In these two clips, we can see examples of the ‘driving’ cutting technique frequently used by Revolution to beat their defenders to the force side. First, Yina Cartagena cuts directly at her defender, ‘driving’ her into the shallow space near the handler and opening up the deeper space for an easy leading pass and score. In the second clip, we see Manuela Cardenas beginning a cut on the backside of Sarah Griffith, faking deep, and then cutting under towards the handler. When the thrower isn’t ready to hit her, Cardenas then maintains her spacing with a second move by driving her cut back into Griffith, forcing the defender deeper and keeping the throwing window (in both space and time) open.

The ‘double move’ cut was an especially effective cut pattern used by many of the Revolution players to get big separation from their defenders.

Manuela Cardenas produced perhaps the most impressive example of the double move for the first score in this clip. Manuela quickly fakes under, deep, then under again to throw off her defender just enough to get open to the force side endzone cone. In the second clip, the force-side space is occupied, but the move gets Cardenas an open reset. The double move works great even when further from the endzone, like in the third clip where Ximena Montaña uses it to get wide open for the longer scoring pass. In all three examples, the Revolution offenders do an excellent job reading their defender’s hips to time their fakes and final attack perfectly.

In these final three clips, we see examples of Revolution offenders using upper body fakes and jab steps to beat their defenders. In the first clip, Alejandra Torres takes advantage of her defender’s positioning, who has her back to Torres, using a simple full-body fake to the inside shoulder. When the defender turns around, a big space opens for Torres to receive a break-side leading pass. The second clip shows Yina Cartagena, again taking advantage of the defender’s back-side positioning, using a simple jab step and upper body move to fake under and get wide open on the upline cut. Lastly, Laura Ospina fakes the backfield reset, waits for her defender to commit to defending the swing pass, then uses great footwork to quickly change direction and get open upline.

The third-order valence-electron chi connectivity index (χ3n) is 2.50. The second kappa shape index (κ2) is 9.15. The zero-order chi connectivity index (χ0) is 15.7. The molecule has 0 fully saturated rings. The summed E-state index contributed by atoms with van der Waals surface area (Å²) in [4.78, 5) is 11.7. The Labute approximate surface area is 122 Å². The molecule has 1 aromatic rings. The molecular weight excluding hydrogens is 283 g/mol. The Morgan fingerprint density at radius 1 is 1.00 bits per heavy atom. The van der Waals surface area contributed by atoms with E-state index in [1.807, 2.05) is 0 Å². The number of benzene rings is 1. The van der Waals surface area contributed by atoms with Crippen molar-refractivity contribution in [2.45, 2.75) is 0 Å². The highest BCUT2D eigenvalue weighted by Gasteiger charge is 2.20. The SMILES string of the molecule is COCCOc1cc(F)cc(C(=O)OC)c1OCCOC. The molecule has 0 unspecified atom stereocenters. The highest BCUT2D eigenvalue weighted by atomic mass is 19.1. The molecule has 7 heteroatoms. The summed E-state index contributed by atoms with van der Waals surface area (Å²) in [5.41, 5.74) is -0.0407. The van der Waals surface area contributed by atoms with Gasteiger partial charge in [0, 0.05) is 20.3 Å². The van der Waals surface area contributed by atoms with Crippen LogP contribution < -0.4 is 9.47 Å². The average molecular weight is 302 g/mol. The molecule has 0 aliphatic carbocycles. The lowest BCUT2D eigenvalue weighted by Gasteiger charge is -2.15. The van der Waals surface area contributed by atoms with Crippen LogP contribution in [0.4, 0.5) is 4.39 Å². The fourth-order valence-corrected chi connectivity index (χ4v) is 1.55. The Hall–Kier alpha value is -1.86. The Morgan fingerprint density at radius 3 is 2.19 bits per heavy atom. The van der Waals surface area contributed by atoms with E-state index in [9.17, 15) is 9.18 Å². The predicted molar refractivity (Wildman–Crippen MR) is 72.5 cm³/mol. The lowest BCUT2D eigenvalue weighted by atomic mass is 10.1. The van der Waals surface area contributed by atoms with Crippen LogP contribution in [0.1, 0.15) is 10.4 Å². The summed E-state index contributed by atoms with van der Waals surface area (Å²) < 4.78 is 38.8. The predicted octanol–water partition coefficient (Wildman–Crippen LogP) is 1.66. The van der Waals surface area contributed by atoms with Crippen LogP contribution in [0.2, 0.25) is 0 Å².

Offensive Summary

With unfamiliar pull plays, Revolution caught the US defenses off guard with fast initial disc movement and attacking unusual spaces. Later in points, Revolution played to their strengths through small trap-sideline movements and by keeping the deep space open for their incredible deep throwers. Near the endzone, they used a no-dump vert stack to open huge spaces around the throwers and take advantage of their remarkable break throws. These schemes enabled the Revolution offense to go relatively unchallenged against elite US competition in the semis and finals, yielding only three breaks in the two bracket games.

In part two of the series (for Ultiworld subscribers only), read about Revolution’s defensive schemes.

  1. Dan Young
    Dan Young

    Dan is an Ultiworld contributor and has coached the University of Portland women’s team since 2020. He has also coached Case Western men, where he was recognized as a 2016 Coach of the Year, and has captained club teams including Cleveland Smokestack and Portland Rhino Slam!.